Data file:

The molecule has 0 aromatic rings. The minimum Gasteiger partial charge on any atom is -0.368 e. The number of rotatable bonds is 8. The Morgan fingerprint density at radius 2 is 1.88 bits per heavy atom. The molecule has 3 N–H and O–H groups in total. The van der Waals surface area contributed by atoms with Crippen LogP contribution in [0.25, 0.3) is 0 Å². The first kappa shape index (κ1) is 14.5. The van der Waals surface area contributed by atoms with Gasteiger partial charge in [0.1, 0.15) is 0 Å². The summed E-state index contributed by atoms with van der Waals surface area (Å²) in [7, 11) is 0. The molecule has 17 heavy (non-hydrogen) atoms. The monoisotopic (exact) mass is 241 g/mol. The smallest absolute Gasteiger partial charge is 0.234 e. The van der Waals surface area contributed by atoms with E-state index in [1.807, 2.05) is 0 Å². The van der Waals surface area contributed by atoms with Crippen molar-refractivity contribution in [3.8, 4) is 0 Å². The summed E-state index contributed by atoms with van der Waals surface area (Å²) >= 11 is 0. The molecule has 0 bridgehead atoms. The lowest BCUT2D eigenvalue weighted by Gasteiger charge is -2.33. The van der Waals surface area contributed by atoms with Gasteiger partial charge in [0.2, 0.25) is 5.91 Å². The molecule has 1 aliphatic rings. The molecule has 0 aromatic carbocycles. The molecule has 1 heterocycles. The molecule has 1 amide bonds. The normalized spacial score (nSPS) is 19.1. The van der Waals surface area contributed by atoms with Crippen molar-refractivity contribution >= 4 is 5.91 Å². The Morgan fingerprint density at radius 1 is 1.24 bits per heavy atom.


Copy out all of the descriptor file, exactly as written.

The molecule has 0 aromatic rings. The minimum Gasteiger partial charge on any atom is -0.368 e. The number of rotatable bonds is 8. The Morgan fingerprint density at radius 2 is 1.88 bits per heavy atom. The molecule has 3 N–H and O–H groups in total. The van der Waals surface area contributed by atoms with Crippen LogP contribution in [0.25, 0.3) is 0 Å². The first kappa shape index (κ1) is 14.5. The van der Waals surface area contributed by atoms with Gasteiger partial charge in [0.1, 0.15) is 0 Å². The summed E-state index contributed by atoms with van der Waals surface area (Å²) in [7, 11) is 0. The molecule has 17 heavy (non-hydrogen) atoms. The monoisotopic (exact) mass is 241 g/mol. The smallest absolute Gasteiger partial charge is 0.234 e. The van der Waals surface area contributed by atoms with E-state index in [1.807, 2.05) is 0 Å². The van der Waals surface area contributed by atoms with Crippen molar-refractivity contribution in [3.8, 4) is 0 Å². The summed E-state index contributed by atoms with van der Waals surface area (Å²) >= 11 is 0. The molecule has 0 bridgehead atoms. The lowest BCUT2D eigenvalue weighted by Gasteiger charge is -2.33. The van der Waals surface area contributed by atoms with Gasteiger partial charge in [0.2, 0.25) is 5.91 Å². The molecule has 1 aliphatic rings. The molecule has 0 aromatic carbocycles. The molecule has 1 heterocycles. The molecule has 1 amide bonds. The normalized spacial score (nSPS) is 19.1. The van der Waals surface area contributed by atoms with Crippen molar-refractivity contribution >= 4 is 5.91 Å². The Morgan fingerprint density at radius 1 is 1.24 bits per heavy atom.